An immediate priority of the response was the procurement and expedition of urgent humanitarian cargo and the prepositioning of stocks. The European Union set up an airbridge in May 2020 and shipped 40 tonnes of personal protective equipment and resuscitation equipment to Bangui. The United Nations Humanitarian Air Service (UNHAS) transported humanitarian personnel and relief items to Bangui when commercial flights were halted from March to July 2020 and enabled the medical evacuation of aid workers and the deployment of teams to remote locations.
Investing in communications
Humanitarian partners established a tracking initiative to monitor misinformation and fear associated with COVID-19 among the communities. Over 1,300 community feedbacks were gathered and analyzed to adapt the response and communication efforts. Health and protection actors developed and disseminated key messages on stigmatization, misinformation and manipulation related to COVID-19, for example in the Weekly Bulletin on COVID-19 Rumors and Information. Over 10,000 radios were distributed between April and July 2020 alone and 90 per cent of Central Africans were reached with lifesaving information on COVID-19.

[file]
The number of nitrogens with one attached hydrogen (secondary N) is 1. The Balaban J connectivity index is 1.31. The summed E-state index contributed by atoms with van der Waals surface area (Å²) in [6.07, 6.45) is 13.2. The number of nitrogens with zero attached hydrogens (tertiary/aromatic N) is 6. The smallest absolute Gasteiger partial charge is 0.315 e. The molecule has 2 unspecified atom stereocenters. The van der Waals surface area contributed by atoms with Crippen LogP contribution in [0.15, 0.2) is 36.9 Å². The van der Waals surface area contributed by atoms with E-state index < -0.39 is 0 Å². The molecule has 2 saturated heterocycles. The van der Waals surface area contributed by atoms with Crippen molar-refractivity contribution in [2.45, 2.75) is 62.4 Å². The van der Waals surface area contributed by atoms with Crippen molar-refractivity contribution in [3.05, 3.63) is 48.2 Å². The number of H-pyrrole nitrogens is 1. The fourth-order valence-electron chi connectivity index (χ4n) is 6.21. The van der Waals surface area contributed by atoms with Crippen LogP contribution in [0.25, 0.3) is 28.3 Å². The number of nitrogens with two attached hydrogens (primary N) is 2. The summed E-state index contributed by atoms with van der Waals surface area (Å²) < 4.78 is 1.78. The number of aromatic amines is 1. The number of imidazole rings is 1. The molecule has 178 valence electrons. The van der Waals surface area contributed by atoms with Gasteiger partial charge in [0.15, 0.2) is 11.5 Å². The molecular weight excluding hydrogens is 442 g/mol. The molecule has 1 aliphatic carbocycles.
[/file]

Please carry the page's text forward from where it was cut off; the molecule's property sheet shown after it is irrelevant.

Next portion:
Adapting the modality of assistance
Cash-based interventions became a preferred modality of assistance that avoids large crowds and provides a safer space for humanitarian assistance in times of a pandemic. With 48 per cent more beneficiaries reached in 2020 compared to the previous year, cash-based assistance experienced a surge. Over 375,000 people received US$ 11.6 million for COVID-related multisector assistance in cash or vouchers, first and foremost, to improve hygiene standards and access to water.